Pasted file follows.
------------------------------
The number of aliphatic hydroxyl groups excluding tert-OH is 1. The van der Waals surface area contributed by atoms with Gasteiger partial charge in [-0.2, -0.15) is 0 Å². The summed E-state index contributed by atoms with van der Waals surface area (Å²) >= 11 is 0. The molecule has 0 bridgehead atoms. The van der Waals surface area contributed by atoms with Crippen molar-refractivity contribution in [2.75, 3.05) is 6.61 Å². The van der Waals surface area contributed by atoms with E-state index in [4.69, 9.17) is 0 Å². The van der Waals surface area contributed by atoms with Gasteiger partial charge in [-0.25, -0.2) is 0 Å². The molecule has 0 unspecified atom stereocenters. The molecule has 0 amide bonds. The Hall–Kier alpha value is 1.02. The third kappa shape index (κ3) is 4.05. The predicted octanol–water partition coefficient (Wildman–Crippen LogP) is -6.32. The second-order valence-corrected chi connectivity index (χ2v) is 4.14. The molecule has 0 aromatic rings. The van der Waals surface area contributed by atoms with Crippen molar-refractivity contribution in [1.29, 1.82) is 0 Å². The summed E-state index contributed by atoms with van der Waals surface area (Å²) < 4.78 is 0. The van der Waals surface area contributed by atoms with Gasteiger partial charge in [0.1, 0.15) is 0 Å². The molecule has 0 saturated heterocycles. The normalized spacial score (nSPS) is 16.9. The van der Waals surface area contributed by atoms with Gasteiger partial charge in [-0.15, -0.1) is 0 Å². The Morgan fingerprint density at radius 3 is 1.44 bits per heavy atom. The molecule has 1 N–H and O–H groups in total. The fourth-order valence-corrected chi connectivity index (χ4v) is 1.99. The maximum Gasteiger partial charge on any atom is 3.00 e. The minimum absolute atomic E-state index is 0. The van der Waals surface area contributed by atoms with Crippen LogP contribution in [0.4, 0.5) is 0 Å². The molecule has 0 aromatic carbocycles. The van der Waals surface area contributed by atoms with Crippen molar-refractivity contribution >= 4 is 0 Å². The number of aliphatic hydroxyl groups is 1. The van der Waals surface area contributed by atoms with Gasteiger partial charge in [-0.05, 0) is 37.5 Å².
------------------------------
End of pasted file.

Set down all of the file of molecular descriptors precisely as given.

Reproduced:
The number of aliphatic hydroxyl groups excluding tert-OH is 1. The van der Waals surface area contributed by atoms with Gasteiger partial charge in [-0.2, -0.15) is 0 Å². The summed E-state index contributed by atoms with van der Waals surface area (Å²) >= 11 is 0. The molecule has 0 bridgehead atoms. The van der Waals surface area contributed by atoms with Crippen molar-refractivity contribution in [2.75, 3.05) is 6.61 Å². The van der Waals surface area contributed by atoms with E-state index in [4.69, 9.17) is 0 Å². The van der Waals surface area contributed by atoms with Gasteiger partial charge in [-0.25, -0.2) is 0 Å². The molecule has 0 unspecified atom stereocenters. The molecule has 0 amide bonds. The Hall–Kier alpha value is 1.02. The third kappa shape index (κ3) is 4.05. The predicted octanol–water partition coefficient (Wildman–Crippen LogP) is -6.32. The second-order valence-corrected chi connectivity index (χ2v) is 4.14. The molecule has 0 aromatic rings. The van der Waals surface area contributed by atoms with Crippen molar-refractivity contribution in [1.29, 1.82) is 0 Å². The summed E-state index contributed by atoms with van der Waals surface area (Å²) < 4.78 is 0. The van der Waals surface area contributed by atoms with Gasteiger partial charge in [0.1, 0.15) is 0 Å². The molecule has 0 saturated heterocycles. The normalized spacial score (nSPS) is 16.9. The van der Waals surface area contributed by atoms with Gasteiger partial charge in [-0.15, -0.1) is 0 Å². The Morgan fingerprint density at radius 3 is 1.44 bits per heavy atom. The molecule has 1 N–H and O–H groups in total. The fourth-order valence-corrected chi connectivity index (χ4v) is 1.99. The maximum Gasteiger partial charge on any atom is 3.00 e. The minimum absolute atomic E-state index is 0. The van der Waals surface area contributed by atoms with Crippen LogP contribution in [0.4, 0.5) is 0 Å². The molecule has 0 aromatic carbocycles. The van der Waals surface area contributed by atoms with Crippen molar-refractivity contribution >= 4 is 0 Å². The number of aliphatic hydroxyl groups is 1. The van der Waals surface area contributed by atoms with Gasteiger partial charge in [-0.05, 0) is 37.5 Å².